Budget bubble boy’s journey to health care

CORRECTION: 4/6/17 — The term “health care” was edited to be two words, as before it was written one word.

Health care in the United States is one of the most expensive in the world. I’d always read that the cost of a hip replacement in the United States is the same amount as flying to Spain, living in Madrid for two years, learning Spanish, getting your hip replaced, running with the bulls, breaking your hip and getting it replaced again, and flying home. While that adage has been debated heavily, the reality isn’t far off.

Growing up, I saw the real cost of health care affect my family in several scary ways. I’ve thankfully never broken a bone and only been to the hospital once as a child (since being born), but more than once I chose to swallow the pain instead of going to the doctor. I like to call this my budget bubble: if I can help it, endure it. If I can’t help it, don’t talk about it and hope that it goes away. Food for thought, if you think you might have a concussion, go to the doctor. Three years ago, I lost my sense of smell to one dumb night in suburban Clear Lake. Head injuries are no joke.

That dumb night was my first real wake-up call to health care as an adult. A few days after my K.O., I realized that I was running out of time on my mom’s insurance and a few health issues were presenting themselves to me. I started talking to friends in the medical field about various weird yet connected symptoms. Each conversation ended with, “Go see a doctor.” But I was a broke college student who couldn’t afford to own a car, let alone afford to go to the hospital for what was almost assuredly going to be a battery of tests. So, I nodded, said, “Yeah, you’re probably right about that. I’ll get right on it.” And I promptly did absolutely nothing about it.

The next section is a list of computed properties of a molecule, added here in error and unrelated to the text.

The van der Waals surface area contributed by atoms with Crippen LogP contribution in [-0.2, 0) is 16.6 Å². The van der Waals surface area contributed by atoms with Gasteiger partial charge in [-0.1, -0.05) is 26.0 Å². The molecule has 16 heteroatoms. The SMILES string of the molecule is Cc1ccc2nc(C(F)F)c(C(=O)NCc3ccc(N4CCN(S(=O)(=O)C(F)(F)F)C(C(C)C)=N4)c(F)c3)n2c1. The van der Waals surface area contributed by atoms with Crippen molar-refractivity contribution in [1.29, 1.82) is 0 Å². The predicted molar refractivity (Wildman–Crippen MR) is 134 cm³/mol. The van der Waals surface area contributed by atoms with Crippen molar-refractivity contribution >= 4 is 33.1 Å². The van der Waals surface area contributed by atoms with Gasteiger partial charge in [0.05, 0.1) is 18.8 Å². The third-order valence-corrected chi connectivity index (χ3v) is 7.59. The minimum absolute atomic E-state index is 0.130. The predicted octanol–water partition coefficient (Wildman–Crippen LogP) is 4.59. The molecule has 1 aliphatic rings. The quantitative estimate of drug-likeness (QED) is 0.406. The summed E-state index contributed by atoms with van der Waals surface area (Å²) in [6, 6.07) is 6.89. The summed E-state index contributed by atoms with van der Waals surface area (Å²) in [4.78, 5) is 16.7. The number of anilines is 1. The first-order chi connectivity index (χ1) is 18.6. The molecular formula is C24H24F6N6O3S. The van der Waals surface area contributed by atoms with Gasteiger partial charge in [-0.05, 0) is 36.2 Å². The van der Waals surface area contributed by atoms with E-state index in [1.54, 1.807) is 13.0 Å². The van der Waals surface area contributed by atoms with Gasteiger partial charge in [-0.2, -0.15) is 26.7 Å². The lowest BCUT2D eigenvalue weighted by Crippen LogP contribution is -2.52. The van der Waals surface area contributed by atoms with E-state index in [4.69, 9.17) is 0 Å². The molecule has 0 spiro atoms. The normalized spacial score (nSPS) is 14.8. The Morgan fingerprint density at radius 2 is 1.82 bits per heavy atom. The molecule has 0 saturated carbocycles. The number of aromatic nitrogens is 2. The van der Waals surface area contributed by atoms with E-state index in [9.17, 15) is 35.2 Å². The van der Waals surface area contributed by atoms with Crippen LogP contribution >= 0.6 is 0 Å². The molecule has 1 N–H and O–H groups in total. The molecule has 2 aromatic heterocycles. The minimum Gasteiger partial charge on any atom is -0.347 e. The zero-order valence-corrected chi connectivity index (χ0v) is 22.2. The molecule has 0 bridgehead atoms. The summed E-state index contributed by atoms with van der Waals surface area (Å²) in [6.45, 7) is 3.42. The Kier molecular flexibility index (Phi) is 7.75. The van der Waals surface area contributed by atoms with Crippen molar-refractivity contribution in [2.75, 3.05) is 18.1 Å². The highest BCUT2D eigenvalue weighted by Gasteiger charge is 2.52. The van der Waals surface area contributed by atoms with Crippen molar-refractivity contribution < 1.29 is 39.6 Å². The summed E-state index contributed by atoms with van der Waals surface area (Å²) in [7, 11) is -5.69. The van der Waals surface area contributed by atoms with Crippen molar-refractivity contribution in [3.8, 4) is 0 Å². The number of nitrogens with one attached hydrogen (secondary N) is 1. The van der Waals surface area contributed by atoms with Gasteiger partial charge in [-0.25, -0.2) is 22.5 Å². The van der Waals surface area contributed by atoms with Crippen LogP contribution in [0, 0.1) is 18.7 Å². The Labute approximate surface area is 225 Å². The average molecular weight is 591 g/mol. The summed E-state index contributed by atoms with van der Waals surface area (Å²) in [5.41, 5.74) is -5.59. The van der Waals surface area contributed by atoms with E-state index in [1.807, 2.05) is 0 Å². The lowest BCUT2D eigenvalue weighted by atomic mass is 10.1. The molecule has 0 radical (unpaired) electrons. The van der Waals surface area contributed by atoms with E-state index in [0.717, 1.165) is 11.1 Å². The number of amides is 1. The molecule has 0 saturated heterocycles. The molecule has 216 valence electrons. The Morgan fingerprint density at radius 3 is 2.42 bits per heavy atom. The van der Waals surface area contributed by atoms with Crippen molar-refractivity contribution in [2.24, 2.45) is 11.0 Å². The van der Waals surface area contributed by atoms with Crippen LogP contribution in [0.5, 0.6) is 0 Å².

Fast-forward to my 26th birthday last fall and a heavy realization hit me. Health care was expensive, but up until now, I’d always had some sort of health insurance to fall back on. Now, however, I was in open water and on my own. I was facing potential scenarios where, if something did happen to me, I would be forced to weather a bill of unrelenting proportions (or worse, be turned away from private hospitals). My budget bubble burst and I felt the cold sting of adulthood and reality. I floundered. I turned to my family first, coyly asking about health insurance. “What’s a premium? What’s a deductible? What about networks, what are those?” What were my options as a broke student working a part-time job with no transportation? I wasn’t exactly rolling in green paper freedom. Do I save money and just leave the country?

I turned once more to friends for advice, but this time my questions were directed towards what insurance they had. Some of them got benefits from work that included a company insurance policy; others had their parents helping them with costs. Some of them just didn’t have it.

One of the biggest issues I ran into was realizing that under the Affordable Care Act (ACA), I would be charged a penalty for not having health insurance. Normally this wouldn’t be too terrible of a problem, but I couldn’t afford the penalty or the health insurance they offered. I was sandwiched between two debts that were both daunting to my pre-existing aversion to hospital bills. I was drowning in worry and had no clue where to begin.

An answer emerged in the form of graduate school here at UHCL. I got a boost of financial aid which allowed me to consider health insurance. My only dilemma was the timing. I wouldn’t be able to afford health insurance for another five months due to budget restraints. I honestly considered strapping into an actual bubble and riding out the Houston winter in isolation to avoid getting sick.